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In TV Interview, Mark Harris Says He Hired McCrae Dowless


Embattled Republican Mark Harris said in a TV interview Friday that he personally approved hiring Bladen County political operative McCrae Dowless, and said Dowless told him that he and his employees would never collect ballots from voters.

Harris spoke with Nick Ochsner of WBTV about the N.C. Board of Elections fraud investigation in the 9th Congressional District race, where Harris is leading Democrat Dan McCready by 905 votes.

The interview came after a Washington Post story Thursday night that said Harris wanted to hire Dowless after Dowless had run an absentee mail ballot program in the 2016 Republican primary for one of Harris' opponents, Todd Johnson.

Harris said that was correct. He said after seeing how effective Dowless was in Bladen County - Johnson won 221 of 226 of asbentee mail ballots - Harris said he wanted Dowless to work for him in 2018.

He said a number of officials vouched for Dowless at time, including Bladen County Commissioner Ray Britt.

But the Washington Post story also said that Harris was told on the night of the primary in 2016 that something improper likely happened in Bladen County during the primary. That allegation was not addressed in the WBTV interview.

Harris said he met with Dowless, who explained to him how he ran his absentee mail ballot operation.

Harris said his employees would ask people if they wanted to fill out absentee by mail ballot requests. Those people would later return to the voter's homes, and ask if they needed help filling out their ballot, and to make sure they voted.

"I remember him saying specifically that they were not to take a ballot," Harris said during the interview.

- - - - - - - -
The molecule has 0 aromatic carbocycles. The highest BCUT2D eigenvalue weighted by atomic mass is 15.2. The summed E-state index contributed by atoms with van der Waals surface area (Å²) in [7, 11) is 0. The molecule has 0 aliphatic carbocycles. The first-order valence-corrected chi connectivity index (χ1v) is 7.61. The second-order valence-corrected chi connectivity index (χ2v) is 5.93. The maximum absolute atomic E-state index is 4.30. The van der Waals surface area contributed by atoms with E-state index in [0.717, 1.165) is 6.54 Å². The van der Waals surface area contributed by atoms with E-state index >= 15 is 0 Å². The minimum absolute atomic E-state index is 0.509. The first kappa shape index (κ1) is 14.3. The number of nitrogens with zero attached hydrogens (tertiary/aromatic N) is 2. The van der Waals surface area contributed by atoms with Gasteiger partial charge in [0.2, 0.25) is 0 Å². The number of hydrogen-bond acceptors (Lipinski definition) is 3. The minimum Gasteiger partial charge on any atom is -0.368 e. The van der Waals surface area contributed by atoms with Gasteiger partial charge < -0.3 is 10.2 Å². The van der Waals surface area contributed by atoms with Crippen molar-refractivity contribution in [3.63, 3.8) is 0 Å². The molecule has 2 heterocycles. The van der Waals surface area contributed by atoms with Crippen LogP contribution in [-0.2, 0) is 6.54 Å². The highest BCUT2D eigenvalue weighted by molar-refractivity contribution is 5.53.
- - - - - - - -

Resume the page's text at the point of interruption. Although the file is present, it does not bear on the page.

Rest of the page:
Harris said he remembers Dowless telling him that "even if it's a 95-year-old woman, you can not take her ballot. You can walk her to the mailbox and raise the flag, but you don't take the ballot."

But voters have told WFAE and other media outlets that people working for Dowless did collect their ballots, which is known as "harvesting" ballots. It's illegal in North Carolina.

Dowless employees have also told WSOC-TV and other media outlets that they collected ballots from voters.

"I had no reason to think what he was doing was illegal," Harris said.

Also not addressed in the interview: Whether Harris spoke with Dowless during the campaign about how the absentee mail operation was going, such as the number of requests for mail-in ballots. The interview also did not address the unsual absentee mail ballot vote totals from the 2018 primary and general election.

Harris said state Republicans could have come to his defense more vigorously.

"I don't feel the circling of the wagons around (me) like the way the Democrats are circling the wagons around McCready," he said.

The General Assembly has also passed a bill that would require new primaries if the state elections board calls for a new election. That would mean Harris could face Pittenger again, as well as other possible candidates.

Harris said he didn't understand why that would be necessary.

Steve Harrison is WFAE's politics and government reporter. Prior to joining WFAE, Steve worked at the Charlotte Observer, where he started on the business desk, then covered politics extensively as the Observer’s lead city government reporter. Steve also spent 10 years with the Miami Herald. His work has appeared in The Washington Post, the Sporting News and Sports Illustrated.